In terms of image quality, the Sony Cyber-shot DSC-H20 represents a step forward from the H10, which itself produced images of more than respectable quality. We have found the noise behaviour to be better in the ISO 400-800 range, where the camera captured photos that I would not hesitate to print at 18x24cm or bigger. Auto white balance, a weak point of the H10, has been improved and is now much more reliable. There is also a custom white balance option, which was missing from the previous model. And the colours appear to have been tweaked for the better too – specifically, the H20 produces much more natural looking foliage greens than the H10. Finally, the dynamic range of the photos is very good for a small-sensor digicam, especially with the Dynamic Range Optimiser activated.
The available ISO sensitivity settings range from ISO 80 to ISO 3200 (ISO 80 to ISO 800 with the Dynamic Range Optimiser set to DRO Plus), and the quality is surprisingly good up to and including ISO 800. No, it is not DSLR class, but it's still much better than what we've seen from most other small-sensor compacts. At ISO 1600 there is a noticeable drop in quality, and ISO 3200 is best avoided, especially if you are shooting for printed output.
ISO 80 (100% Crop)
ISO 100 (100% Crop)
ISO 200 (100% Crop)
ISO 400 (100% Crop)
ISO 800 (100% Crop)
ISO 1600 (100% Crop)
ISO 3200 (100% Crop)
Here are two 100% crops which have been Saved as Web - Quality 50 in Photoshop. The right-hand image has had some sharpening applied in Photoshop. The out-of-the camera images are just a little soft at the default sharpening setting and benefit from some further sharpening in a program like Adobe Photoshop. You can change the in-camera sharpening level if you don't like the default look.
Original (100% Crop)
Sharpened (100% Crop)
The Sony Cyber-shot DSC-H20 handled chromatic aberrations excellently during the review, with purple fringing being much less of a problem than I had expected them to be.
Example 1 (100% Crop)
The Sony Cyber-shot DSC-H20 has an excellent macro mode. Maximum magnification is achieved at a subject distance of 2cm, with the lens zoomed in to about 63mm (equivalent). The first image shows how close you can get to the subject (in this case a compact flash card). The second image is a 100% crop.
The flash settings on the Sony Cyber-shot DSC-H10 are Auto, Flash On, Slow Syncro, Flash Off and Red-eye Reduction. These shots of a white coloured wall were taken at a distance of 1.5m.
Flash Off - Wide Angle (38mm)
Flash On - Wide Angle (38mm)
Flash Off - Telephoto (380mm)
Flash On - Telephoto (380mm)
And here are some portrait shots. The flash caused quite a bit of red-eye and red-eye reduction mode made little difference. There is, however, a second red-eye correction tool available in playback.
|Flash On (100% Crop)|
Red-eye Correction (100% Crop)
The Sony Cyber-shot DSC-H20's maximum shutter speed is 30 seconds, which is great news if you're seriously interested in night photography. The following photo was taken at a shutter speed of 4 seconds at ISO 80. We have included a 100% crop to show you what the quality is like.
Night Shot (100% Crop)
These examples are 100% crops from two photos taken at 1/8th second at the 380mm equivalent setting. As you can see, the Super Steady Shot image stabilisation system can mean the difference between a sharp and a blurred photo when taking hand held shots at shutter speeds that are critically slow for the focal length used.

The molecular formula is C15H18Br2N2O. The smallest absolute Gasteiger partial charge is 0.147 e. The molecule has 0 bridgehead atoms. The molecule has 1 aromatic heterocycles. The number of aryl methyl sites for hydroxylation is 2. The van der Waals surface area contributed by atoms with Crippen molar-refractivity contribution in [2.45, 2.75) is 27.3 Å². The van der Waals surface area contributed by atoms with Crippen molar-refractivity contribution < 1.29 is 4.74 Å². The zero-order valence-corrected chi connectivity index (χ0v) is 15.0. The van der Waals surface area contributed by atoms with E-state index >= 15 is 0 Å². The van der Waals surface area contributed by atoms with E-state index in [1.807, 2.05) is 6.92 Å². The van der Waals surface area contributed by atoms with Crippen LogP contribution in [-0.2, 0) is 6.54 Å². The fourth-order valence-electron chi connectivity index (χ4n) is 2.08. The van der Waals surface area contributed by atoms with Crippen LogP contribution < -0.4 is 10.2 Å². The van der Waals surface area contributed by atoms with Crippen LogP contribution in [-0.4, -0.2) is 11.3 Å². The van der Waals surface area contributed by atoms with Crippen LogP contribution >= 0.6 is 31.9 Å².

Shutter Speed / Focal Length
Image Stabilisation Off (100% Crop)
Image Stabilisation On (100% Crop)
|1/8th / 380mm|
Dynamic Range Optimizer
DRO is Sony's solution to bring up the shadows in a photo taken in contrasty light without blowing out the highlights. The available settings are Off, Standard – marked as D-R in the menu – and DRO Plus, marked as D-R+. These photographs, taken at identical exposure settings, illustrate the difference.
Off (100% Crop)
D-R (100% Crop)
D-R+ (100% Crop)
This is a selection of sample images from the Sony Cyber-shot DSC-H20 camera, which were all taken using the 10 megapixel JPEG setting. The thumbnails below link to the full-sized versions, which have not been altered in any way.
Sample Movie & Video
This is a sample movie at the highest quality setting of 1280 x 720 pixels at 30 frames per second. Please note that this 21 second movie is 22.8Mb in size.
Front of the Camera
Front of the Camera / Turned On
Rear of the Camera / Image Displayed
Rear of the Camera / Menu Displayed
Top of the Camera
Bottom of the Camera
Side of the Camera
Side of the Camera
|Battery Compartment / Memory Card Slot|
The Sony Cyber-shot DSC-H20 is much more than an incremental upgrade to last year's H10. With this camera, Sony has demonstrated that it is a company which listens to user feedback, as most of the issues we criticised the H10 for have been addressed. The engineers have redesigned the handgrip and the controls, added important features like custom white balance and HD video recording with zoom, and improved those aspects of image quality that needed to be addressed, including automatic white balance, colour, noise, dynamic range and chromatic aberrations. These enhancements have transformed the Sony H20 into one of only a handful of digital cameras that manage to achieve maximum user satisfaction with a minimum of frustration.